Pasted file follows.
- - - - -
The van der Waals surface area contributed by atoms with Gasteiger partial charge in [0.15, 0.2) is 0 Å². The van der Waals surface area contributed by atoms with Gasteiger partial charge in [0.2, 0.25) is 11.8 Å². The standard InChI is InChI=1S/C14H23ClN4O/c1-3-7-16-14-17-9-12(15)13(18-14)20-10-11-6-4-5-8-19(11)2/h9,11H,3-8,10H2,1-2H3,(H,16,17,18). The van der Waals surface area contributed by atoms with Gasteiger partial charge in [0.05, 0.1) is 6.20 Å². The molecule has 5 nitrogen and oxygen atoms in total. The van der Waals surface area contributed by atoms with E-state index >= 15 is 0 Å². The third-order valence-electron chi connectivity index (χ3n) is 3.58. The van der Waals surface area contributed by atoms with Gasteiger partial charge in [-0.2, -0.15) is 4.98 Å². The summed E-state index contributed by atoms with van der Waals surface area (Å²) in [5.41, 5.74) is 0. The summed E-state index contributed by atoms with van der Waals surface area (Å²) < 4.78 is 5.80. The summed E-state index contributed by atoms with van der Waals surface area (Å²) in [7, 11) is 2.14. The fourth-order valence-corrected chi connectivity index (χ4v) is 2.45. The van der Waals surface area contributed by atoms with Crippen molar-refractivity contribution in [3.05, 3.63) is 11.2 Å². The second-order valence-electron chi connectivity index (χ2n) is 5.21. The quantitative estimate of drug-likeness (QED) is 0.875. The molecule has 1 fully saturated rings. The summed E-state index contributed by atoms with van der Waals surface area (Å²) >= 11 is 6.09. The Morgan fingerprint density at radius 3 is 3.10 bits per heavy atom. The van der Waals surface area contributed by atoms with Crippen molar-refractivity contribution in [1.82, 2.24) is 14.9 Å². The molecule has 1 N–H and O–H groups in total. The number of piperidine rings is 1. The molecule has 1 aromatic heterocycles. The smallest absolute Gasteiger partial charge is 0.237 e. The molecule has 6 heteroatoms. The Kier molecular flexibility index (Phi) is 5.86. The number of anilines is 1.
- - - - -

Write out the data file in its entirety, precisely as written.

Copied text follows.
The van der Waals surface area contributed by atoms with Gasteiger partial charge in [0.15, 0.2) is 0 Å². The van der Waals surface area contributed by atoms with Gasteiger partial charge in [0.2, 0.25) is 11.8 Å². The standard InChI is InChI=1S/C14H23ClN4O/c1-3-7-16-14-17-9-12(15)13(18-14)20-10-11-6-4-5-8-19(11)2/h9,11H,3-8,10H2,1-2H3,(H,16,17,18). The van der Waals surface area contributed by atoms with Gasteiger partial charge in [0.05, 0.1) is 6.20 Å². The molecule has 5 nitrogen and oxygen atoms in total. The van der Waals surface area contributed by atoms with E-state index >= 15 is 0 Å². The third-order valence-electron chi connectivity index (χ3n) is 3.58. The van der Waals surface area contributed by atoms with Gasteiger partial charge in [-0.2, -0.15) is 4.98 Å². The summed E-state index contributed by atoms with van der Waals surface area (Å²) in [5.41, 5.74) is 0. The summed E-state index contributed by atoms with van der Waals surface area (Å²) < 4.78 is 5.80. The summed E-state index contributed by atoms with van der Waals surface area (Å²) in [7, 11) is 2.14. The fourth-order valence-corrected chi connectivity index (χ4v) is 2.45. The van der Waals surface area contributed by atoms with Crippen molar-refractivity contribution in [3.05, 3.63) is 11.2 Å². The second-order valence-electron chi connectivity index (χ2n) is 5.21. The quantitative estimate of drug-likeness (QED) is 0.875. The molecule has 1 fully saturated rings. The summed E-state index contributed by atoms with van der Waals surface area (Å²) >= 11 is 6.09. The Morgan fingerprint density at radius 3 is 3.10 bits per heavy atom. The van der Waals surface area contributed by atoms with Crippen molar-refractivity contribution in [1.82, 2.24) is 14.9 Å². The molecule has 1 N–H and O–H groups in total. The number of piperidine rings is 1. The molecule has 1 aromatic heterocycles. The smallest absolute Gasteiger partial charge is 0.237 e. The molecule has 6 heteroatoms. The Kier molecular flexibility index (Phi) is 5.86. The number of anilines is 1.